Proponents of two ballot measures that would authorize a private Wood Village casino are threatening to sue the measures' opponents over an ad that mocks the project's name and raises questions about the casino's main investor.

Last Thursday, casino opponents, who call themselves It's Still a Bad Idea Committee, released their first television ad. The ad slammed the proposed Wood Village casino project, which proponents have named "The Grange."

The opponents' ad called the project "The Grunge." The ad also said the casino project's primary backer, Toronto-based Clairvest, was involved in a "rigged" and "corrupt" casino deal in New York, and that police had responded to 1,400 calls at a Clairvest casino in Illinois last year.

Last Friday, a lawyer for Clairvest sent the measures' opponents a demand letter saying the statements put Clairvest and The Grange in "false light." That's a legal term that can form the basis of a libel suit.

In the letter, Clairvest maintains that it has never been charged with any crimes involving rigging or corruption "or any wrongdoing at all." The letter also says the majority of the Illinois police calls didn't involve criminal conduct.

"Clairvest is prepared to take all necessary legal action to stop the publication of false and defamatory advertising by the Committee," wrote Clairvest's Portland attorney, Michael Seidl. "Given the potential damages and other legal consequences that will be caused by the continued running of the advertisement, we request that it be immediately stopped."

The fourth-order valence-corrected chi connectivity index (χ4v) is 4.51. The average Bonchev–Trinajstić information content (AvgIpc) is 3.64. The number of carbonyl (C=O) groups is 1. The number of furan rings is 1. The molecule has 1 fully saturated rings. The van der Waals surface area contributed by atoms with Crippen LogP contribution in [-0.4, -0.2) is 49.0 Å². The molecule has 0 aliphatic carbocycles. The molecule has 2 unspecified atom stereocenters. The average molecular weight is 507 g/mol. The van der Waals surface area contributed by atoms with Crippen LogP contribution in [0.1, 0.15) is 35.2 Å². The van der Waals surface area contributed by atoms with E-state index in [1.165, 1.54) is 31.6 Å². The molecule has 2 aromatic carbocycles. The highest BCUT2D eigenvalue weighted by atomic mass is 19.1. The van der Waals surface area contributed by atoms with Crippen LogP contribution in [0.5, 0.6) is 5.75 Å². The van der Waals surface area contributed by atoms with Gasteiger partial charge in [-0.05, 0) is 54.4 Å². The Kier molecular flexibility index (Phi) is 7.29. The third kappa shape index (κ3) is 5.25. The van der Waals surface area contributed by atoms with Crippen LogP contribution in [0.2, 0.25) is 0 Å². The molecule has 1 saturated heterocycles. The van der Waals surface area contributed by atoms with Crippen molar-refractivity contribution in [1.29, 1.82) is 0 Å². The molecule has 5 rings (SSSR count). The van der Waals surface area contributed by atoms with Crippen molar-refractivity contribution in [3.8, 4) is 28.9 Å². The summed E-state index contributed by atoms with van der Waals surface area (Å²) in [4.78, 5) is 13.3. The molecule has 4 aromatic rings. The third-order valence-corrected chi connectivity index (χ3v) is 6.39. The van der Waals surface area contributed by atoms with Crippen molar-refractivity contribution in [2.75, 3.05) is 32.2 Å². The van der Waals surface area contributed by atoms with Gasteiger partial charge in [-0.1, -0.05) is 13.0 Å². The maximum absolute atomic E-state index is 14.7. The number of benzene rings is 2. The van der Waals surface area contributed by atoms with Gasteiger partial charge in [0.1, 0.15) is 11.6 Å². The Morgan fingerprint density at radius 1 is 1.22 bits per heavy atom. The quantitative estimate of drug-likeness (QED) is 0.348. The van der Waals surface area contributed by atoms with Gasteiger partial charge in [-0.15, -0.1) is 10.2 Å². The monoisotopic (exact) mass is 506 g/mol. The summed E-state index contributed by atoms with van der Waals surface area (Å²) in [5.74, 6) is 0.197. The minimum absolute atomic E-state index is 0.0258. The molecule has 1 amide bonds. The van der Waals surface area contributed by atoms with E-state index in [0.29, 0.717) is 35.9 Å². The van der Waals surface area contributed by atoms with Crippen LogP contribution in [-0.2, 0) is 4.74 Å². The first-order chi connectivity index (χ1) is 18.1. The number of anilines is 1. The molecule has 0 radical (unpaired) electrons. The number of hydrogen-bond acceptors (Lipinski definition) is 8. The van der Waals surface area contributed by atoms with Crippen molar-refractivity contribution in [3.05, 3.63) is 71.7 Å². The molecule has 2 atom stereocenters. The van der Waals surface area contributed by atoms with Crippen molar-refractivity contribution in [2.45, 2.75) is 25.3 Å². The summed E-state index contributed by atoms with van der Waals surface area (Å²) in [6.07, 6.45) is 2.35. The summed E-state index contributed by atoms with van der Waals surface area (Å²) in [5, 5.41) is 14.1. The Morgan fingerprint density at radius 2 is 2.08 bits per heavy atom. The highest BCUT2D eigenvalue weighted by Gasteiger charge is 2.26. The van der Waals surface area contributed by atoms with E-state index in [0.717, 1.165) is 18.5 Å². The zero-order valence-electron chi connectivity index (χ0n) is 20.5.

Steve Berman, a lawyer for the It's Still a Bad Idea Committee, wrote back, saying Clairvest's complaints were unfounded. Berman cited stories from the New York Post used the terms "rigged" and "corrupt" in connection with Clairvest's bid to operate a proposed casino at the Aqueduct racetrack. He cited a Chicago Tribune story from last August that cites the 1,400 police calls.

"It's Still a Bad Idea will not acquiesce to Clairvest's bully tactics," wrote Berman. "We are troubled, but not surprised, that Clairvest would seek to use its power and influence to limit political debate."